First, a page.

The University of Akron plans to eliminate the vast majority of Friday classes, moving to a four-day schedule starting this fall.

Students across the country have long avoided Friday classes on their own by not signing up for them.

But UA says it is doing a lot more than simply moving to a four-day schedule for undergraduate classes.

“The intent is certainly not to abandon Fridays,” UA President Matthew Wilson said.

Rather, he said, UA will debut Five-Star Fridays — beefing up on Friday programming for students — everything from special events to career fairs.

Students will be encouraged to use the time for activities such as meeting faculty, researching, focusing on internships, participating in co-curricular activities, working, studying and performing community service.

With a five-day schedule, “Everything overlaps and you’ve got conflicts and it takes away opportunities,” Wilson said. “We’re looking at Five-Star Fridays to give opportunities to students.”

There still will be some classes on Fridays — though an estimated 80 to 85 percent of classes will not meet on the day — and student services will all be available.

Heavy approval

There’s a lot of student support for the move, Wilson said, noting that roughly 79 percent of students surveyed by UA last fall said they liked the idea. About 5,000 undergraduate students responded to the survey, a sizable chunk of the roughly 19,000 undergraduates at the university.

The survey asked what they thought about the idea of having classes offered Monday through Thursday, with Friday serving as an “experiential learning or professional development day.” The survey question ticked off various examples of Friday activities, such as meeting with professors, working or attending a lab.

Nearly 11 percent of respondents were “undecided” and about 10 percent said they “don’t like” the idea.

In addition to the survey, Wilson said, UA officials sought feedback about the move at a variety of focus groups.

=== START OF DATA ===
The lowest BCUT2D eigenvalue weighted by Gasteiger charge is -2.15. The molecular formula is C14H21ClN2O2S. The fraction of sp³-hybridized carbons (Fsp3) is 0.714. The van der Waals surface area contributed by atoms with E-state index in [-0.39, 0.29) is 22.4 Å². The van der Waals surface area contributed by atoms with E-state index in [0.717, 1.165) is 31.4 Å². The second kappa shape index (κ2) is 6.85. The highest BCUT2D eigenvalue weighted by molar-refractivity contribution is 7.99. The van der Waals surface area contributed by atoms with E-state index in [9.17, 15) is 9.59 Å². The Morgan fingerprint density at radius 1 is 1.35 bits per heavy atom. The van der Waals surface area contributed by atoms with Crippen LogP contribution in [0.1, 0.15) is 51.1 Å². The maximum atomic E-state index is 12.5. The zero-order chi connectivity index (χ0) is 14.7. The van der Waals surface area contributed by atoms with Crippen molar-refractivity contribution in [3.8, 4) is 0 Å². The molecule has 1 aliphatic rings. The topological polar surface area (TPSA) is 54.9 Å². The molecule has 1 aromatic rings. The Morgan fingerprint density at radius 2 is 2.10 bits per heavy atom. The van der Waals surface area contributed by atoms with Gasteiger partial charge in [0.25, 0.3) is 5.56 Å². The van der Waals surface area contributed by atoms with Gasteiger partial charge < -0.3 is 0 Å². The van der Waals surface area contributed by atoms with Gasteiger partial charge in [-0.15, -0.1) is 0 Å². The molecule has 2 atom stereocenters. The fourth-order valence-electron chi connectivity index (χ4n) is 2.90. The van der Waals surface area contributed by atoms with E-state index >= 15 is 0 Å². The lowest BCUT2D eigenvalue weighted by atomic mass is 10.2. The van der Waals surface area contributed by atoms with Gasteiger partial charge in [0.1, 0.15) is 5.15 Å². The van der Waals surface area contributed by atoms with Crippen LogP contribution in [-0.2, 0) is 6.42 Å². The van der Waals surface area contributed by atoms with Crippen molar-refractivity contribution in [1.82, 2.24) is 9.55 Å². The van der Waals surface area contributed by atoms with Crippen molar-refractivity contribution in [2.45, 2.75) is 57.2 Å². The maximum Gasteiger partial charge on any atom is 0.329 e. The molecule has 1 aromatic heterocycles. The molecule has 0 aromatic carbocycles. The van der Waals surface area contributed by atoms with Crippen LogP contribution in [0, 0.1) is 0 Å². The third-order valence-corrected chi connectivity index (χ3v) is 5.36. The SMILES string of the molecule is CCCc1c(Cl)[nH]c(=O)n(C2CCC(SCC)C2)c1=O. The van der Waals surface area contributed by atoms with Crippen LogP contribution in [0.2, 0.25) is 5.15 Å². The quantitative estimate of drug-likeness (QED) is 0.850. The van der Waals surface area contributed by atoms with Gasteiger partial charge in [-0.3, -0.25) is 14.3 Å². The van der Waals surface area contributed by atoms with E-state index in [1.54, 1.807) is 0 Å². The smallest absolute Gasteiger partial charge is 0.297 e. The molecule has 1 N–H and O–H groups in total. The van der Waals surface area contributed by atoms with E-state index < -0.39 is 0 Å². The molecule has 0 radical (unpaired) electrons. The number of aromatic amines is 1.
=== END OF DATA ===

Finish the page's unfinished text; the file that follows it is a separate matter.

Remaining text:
Austin Merideth, 24, of Akron, who is majoring in applied mathematics, is among those who are for the change.

“I work weekends — Saturday and Sunday,” he said on campus Wednesday. “That would give me another day that’s more open” for studying he said.

“We’re all here to finish degrees,” he said, “and it might take some of the stress off. I think it’s a bit more manageable pace.”

Abi Uwadiae, 20, an accounting major and a member of Undergraduate Student Government, said she’s ambivalent about the change, but it “makes us different. I think it’s possibly something that could draw people in.”

Uwadiae, from Columbus, noted that some students who live on campus have expressed concern that the campus will be less lively on weekends, with students going home, taking advantage of having three days off in a row.

Joe Gabbard, 18, commutes from Massillon and says he likes to schedule classes for all five days.

“I like to be in school so I have to do my work,” he said. “It helps me stay motivated.”

Apart from the pack

The move will differentiate UA, which is trying to boost student enrollment.

UA officials say they know of no other Ohio public university that has made such a switch.

Wilson, who has won praise on campus and in the community for his efforts in response to UA’s financial problems, said the move isn’t about saving money, and likely won’t reduce costs.

Like his predecessor, Wilson inherited a budget gap primarily caused by a debt-financed building boom and declines in enrollment.

“I’m looking at this from an academic standpoint. It’s about academic quality … it’s about opportunities,” Wilson said, noting courses will be taught in the same amount of classroom time.

Student athletes and students who compete in such groups as engineering design teams will no longer have to miss class when leaving on Fridays for competitions, Wilson said.

Bill Rich, chairman of the UA Faculty Senate, which makes recommendations involving academic policy, said the change did not require Senate action.

However, Rich said “It would have been wise for the administration to seek Senate recommendation” that would have allowed for an in-depth look at the idea by faculty members.

The change, Rich said, “can affect academic programs, and it’s the faculty who know the most about what the impact might be on various academic programs.”

Rich said Wilson did discuss the idea in two or more Faculty Senate meetings.

Katie Byard can be reached at 330-996-3781 or kbyard@thebeaconjournal.com. You can follow her @KatieByardABJ on Twitter or on Facebook at www.facebook.com.